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SFUSD summer construction class helps build City College enrollment

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SFUSD students practice building a house frame during the summer construction program at John O’Connell High School. (Jessica Christian/S.F. Examiner)
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When he was a young boy, Omar Sampedro and his brothers helped their father extend the family’s home near Candlestick Point. They added two bedrooms, a bathroom and increased the house’s property value from under $200,000 to almost $1 million.

“Ever since I’ve been getting my hands dirty,” Sampedro, an 18-year-old Downtown High School senior, said on a recent Thursday after setting down a shovel he’d used to craft concrete pavers.

Sampedro is among the first group of 20 San Francisco Unified School District students to receive college credit through a summer construction class at John O’Connell High School. The class runs until July 13.

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Under the dual-enrollment program, successful students will earn two credits for introductory construction courses at City College of San Francisco, which has struggled with low enrollment since its accreditation was threatened in 2013.

“It definitely is helping our numbers,” said Torrance Bynum, dean of the CCSF Evans Center near India Basin. “Our enrollment is not where we want it to be.”

In the lot behind John O’Connell last month, groups of students hammered nails into building frames or stirred concrete in a mixer. A small wooden house stood nearby, a symbol of the success previous students had in teacher Chris Wood’s class.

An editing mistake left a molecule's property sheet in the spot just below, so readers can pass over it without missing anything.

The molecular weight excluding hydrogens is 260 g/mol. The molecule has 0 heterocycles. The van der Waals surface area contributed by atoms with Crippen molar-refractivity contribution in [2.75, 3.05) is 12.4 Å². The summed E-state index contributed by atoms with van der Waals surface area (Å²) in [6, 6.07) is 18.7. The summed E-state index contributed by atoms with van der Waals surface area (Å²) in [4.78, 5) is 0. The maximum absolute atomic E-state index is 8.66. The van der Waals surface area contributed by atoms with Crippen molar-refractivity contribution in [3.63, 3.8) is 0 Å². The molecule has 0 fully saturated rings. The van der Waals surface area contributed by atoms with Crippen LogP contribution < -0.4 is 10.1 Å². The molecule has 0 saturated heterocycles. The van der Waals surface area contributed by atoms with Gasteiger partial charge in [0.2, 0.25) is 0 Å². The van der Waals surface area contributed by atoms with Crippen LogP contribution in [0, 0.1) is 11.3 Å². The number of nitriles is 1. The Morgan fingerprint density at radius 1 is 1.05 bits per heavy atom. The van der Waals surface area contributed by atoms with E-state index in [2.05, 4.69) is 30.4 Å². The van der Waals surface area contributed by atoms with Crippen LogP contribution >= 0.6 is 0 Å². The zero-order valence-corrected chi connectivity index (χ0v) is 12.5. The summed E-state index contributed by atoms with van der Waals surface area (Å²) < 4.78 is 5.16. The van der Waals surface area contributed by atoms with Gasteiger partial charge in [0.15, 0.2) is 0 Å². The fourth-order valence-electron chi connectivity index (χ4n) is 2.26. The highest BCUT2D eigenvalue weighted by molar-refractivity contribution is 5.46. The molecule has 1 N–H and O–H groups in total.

His students are a pipeline into The City’s bustling construction industry. Under a union agreement, San Francisco builders have to hire a certain percentage of local workers for construction jobs.

“All we have to do is find high school students who want to be construction workers rather than rap video makers,” said Wood, who was a builder for 12 years before he took up teaching. This is the fourth year he has taught the summer program.

The course is an extension of the regular school year at John O’Connell, where juniors and seniors spend half their school days in one of four labs: building and construction trades, culinary and entrepreneurship, environmental technology and health and behavioral science.

John O’Connell was a vocational program for about 60 years, according to Principal Mark Alvarado. But that changed around 15 years ago when there was a shift in the school district away from Career Technical Programs.

“The resurgence of Career
Technical Programs is basically centered around O’Connell,” Alvarado said. “We’re real proud of where we’re at.”

That day, the students were building pavers to place around a wood-burning pizza oven in the garden behind John O’Connell. The oven was constructed by Wood’s previous students and was being used by a cooking class this week.

By the end of the summer program, the students will have made a concrete table top for a ping pong table for the Market Street Prototyping Festival.

Bynum, the CCSF dean, said the students will be advanced if they decide to continue in construction at the Evans campus or join San Francisco’s CityBuild Academy, a job-placement program for students interested in skilled trades.

“There’s a lot of students who are interested in vocational trades,” Bynum said. “This will give them the opportunity to see if they want to pursue construction.”

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